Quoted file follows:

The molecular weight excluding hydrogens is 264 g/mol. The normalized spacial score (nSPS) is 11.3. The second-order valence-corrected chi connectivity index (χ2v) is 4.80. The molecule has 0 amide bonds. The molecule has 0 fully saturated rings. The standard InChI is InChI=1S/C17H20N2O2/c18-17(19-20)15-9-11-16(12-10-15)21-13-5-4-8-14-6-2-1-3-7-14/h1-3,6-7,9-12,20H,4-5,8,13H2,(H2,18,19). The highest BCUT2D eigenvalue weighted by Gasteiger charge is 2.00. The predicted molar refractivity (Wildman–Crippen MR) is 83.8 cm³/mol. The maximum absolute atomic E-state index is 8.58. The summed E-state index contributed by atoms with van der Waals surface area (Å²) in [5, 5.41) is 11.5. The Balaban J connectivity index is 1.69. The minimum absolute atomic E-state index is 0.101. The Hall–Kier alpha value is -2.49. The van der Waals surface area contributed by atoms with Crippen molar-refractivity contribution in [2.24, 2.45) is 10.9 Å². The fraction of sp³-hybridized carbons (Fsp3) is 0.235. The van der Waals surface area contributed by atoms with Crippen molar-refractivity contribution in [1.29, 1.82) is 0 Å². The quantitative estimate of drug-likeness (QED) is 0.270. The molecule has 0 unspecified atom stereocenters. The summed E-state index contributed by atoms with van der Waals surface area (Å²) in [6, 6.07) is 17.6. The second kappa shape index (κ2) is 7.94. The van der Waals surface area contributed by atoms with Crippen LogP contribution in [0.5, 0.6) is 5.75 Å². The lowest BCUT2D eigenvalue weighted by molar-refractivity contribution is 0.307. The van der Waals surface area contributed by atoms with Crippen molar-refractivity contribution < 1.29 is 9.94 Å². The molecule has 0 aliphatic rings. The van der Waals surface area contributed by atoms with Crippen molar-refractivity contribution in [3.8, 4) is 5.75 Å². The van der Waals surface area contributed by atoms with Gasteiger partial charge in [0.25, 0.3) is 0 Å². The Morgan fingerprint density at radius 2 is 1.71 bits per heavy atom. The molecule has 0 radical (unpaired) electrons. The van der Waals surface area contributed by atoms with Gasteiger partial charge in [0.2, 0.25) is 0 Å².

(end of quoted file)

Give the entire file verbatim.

The molecular weight excluding hydrogens is 264 g/mol. The normalized spacial score (nSPS) is 11.3. The second-order valence-corrected chi connectivity index (χ2v) is 4.80. The molecule has 0 amide bonds. The molecule has 0 fully saturated rings. The standard InChI is InChI=1S/C17H20N2O2/c18-17(19-20)15-9-11-16(12-10-15)21-13-5-4-8-14-6-2-1-3-7-14/h1-3,6-7,9-12,20H,4-5,8,13H2,(H2,18,19). The highest BCUT2D eigenvalue weighted by Gasteiger charge is 2.00. The predicted molar refractivity (Wildman–Crippen MR) is 83.8 cm³/mol. The maximum absolute atomic E-state index is 8.58. The summed E-state index contributed by atoms with van der Waals surface area (Å²) in [5, 5.41) is 11.5. The Balaban J connectivity index is 1.69. The minimum absolute atomic E-state index is 0.101. The Hall–Kier alpha value is -2.49. The van der Waals surface area contributed by atoms with Crippen molar-refractivity contribution in [2.24, 2.45) is 10.9 Å². The fraction of sp³-hybridized carbons (Fsp3) is 0.235. The van der Waals surface area contributed by atoms with Crippen molar-refractivity contribution in [1.29, 1.82) is 0 Å². The quantitative estimate of drug-likeness (QED) is 0.270. The molecule has 0 unspecified atom stereocenters. The summed E-state index contributed by atoms with van der Waals surface area (Å²) in [6, 6.07) is 17.6. The second kappa shape index (κ2) is 7.94. The van der Waals surface area contributed by atoms with Crippen LogP contribution in [0.5, 0.6) is 5.75 Å². The lowest BCUT2D eigenvalue weighted by molar-refractivity contribution is 0.307. The van der Waals surface area contributed by atoms with Crippen molar-refractivity contribution < 1.29 is 9.94 Å². The molecule has 0 aliphatic rings. The van der Waals surface area contributed by atoms with Crippen molar-refractivity contribution in [3.8, 4) is 5.75 Å². The van der Waals surface area contributed by atoms with Gasteiger partial charge in [0.25, 0.3) is 0 Å². The Morgan fingerprint density at radius 2 is 1.71 bits per heavy atom. The molecule has 0 radical (unpaired) electrons. The van der Waals surface area contributed by atoms with Gasteiger partial charge in [0.2, 0.25) is 0 Å².